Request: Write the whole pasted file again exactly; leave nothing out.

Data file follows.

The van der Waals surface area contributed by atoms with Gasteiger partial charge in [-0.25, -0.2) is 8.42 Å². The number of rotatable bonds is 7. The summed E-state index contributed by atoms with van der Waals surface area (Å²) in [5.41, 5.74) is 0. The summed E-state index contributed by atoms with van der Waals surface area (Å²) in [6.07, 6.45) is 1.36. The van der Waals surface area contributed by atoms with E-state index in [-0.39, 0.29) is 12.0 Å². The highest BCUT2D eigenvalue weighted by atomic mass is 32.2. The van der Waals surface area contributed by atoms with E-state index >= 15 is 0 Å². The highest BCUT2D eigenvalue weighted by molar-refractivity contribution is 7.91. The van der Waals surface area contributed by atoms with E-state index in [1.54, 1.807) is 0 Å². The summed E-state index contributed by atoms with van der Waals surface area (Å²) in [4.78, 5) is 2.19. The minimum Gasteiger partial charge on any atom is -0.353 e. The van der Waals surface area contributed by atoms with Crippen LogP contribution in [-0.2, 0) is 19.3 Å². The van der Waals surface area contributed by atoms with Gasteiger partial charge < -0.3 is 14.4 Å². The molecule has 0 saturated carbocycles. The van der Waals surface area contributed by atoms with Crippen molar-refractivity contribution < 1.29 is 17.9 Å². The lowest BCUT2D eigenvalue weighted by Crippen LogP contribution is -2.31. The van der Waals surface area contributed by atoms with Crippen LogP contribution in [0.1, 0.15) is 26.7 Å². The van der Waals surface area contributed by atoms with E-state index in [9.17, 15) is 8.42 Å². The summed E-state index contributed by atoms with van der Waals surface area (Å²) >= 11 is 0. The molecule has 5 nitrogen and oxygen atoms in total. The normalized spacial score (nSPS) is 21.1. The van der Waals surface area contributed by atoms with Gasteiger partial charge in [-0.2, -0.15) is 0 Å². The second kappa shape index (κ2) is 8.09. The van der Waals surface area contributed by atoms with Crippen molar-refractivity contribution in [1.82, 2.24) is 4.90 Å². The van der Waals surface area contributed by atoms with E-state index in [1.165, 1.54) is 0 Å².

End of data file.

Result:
The van der Waals surface area contributed by atoms with Gasteiger partial charge in [-0.25, -0.2) is 8.42 Å². The number of rotatable bonds is 7. The summed E-state index contributed by atoms with van der Waals surface area (Å²) in [5.41, 5.74) is 0. The summed E-state index contributed by atoms with van der Waals surface area (Å²) in [6.07, 6.45) is 1.36. The van der Waals surface area contributed by atoms with E-state index in [-0.39, 0.29) is 12.0 Å². The highest BCUT2D eigenvalue weighted by atomic mass is 32.2. The van der Waals surface area contributed by atoms with E-state index >= 15 is 0 Å². The highest BCUT2D eigenvalue weighted by molar-refractivity contribution is 7.91. The van der Waals surface area contributed by atoms with E-state index in [1.54, 1.807) is 0 Å². The summed E-state index contributed by atoms with van der Waals surface area (Å²) in [4.78, 5) is 2.19. The minimum Gasteiger partial charge on any atom is -0.353 e. The van der Waals surface area contributed by atoms with Crippen LogP contribution in [-0.2, 0) is 19.3 Å². The van der Waals surface area contributed by atoms with Gasteiger partial charge < -0.3 is 14.4 Å². The molecule has 0 saturated carbocycles. The van der Waals surface area contributed by atoms with Crippen molar-refractivity contribution < 1.29 is 17.9 Å². The lowest BCUT2D eigenvalue weighted by Crippen LogP contribution is -2.31. The van der Waals surface area contributed by atoms with Crippen LogP contribution in [0.1, 0.15) is 26.7 Å². The van der Waals surface area contributed by atoms with E-state index in [9.17, 15) is 8.42 Å². The summed E-state index contributed by atoms with van der Waals surface area (Å²) >= 11 is 0. The molecule has 5 nitrogen and oxygen atoms in total. The normalized spacial score (nSPS) is 21.1. The van der Waals surface area contributed by atoms with Gasteiger partial charge in [-0.2, -0.15) is 0 Å². The second kappa shape index (κ2) is 8.09. The van der Waals surface area contributed by atoms with Crippen molar-refractivity contribution in [1.82, 2.24) is 4.90 Å². The van der Waals surface area contributed by atoms with E-state index in [1.165, 1.54) is 0 Å².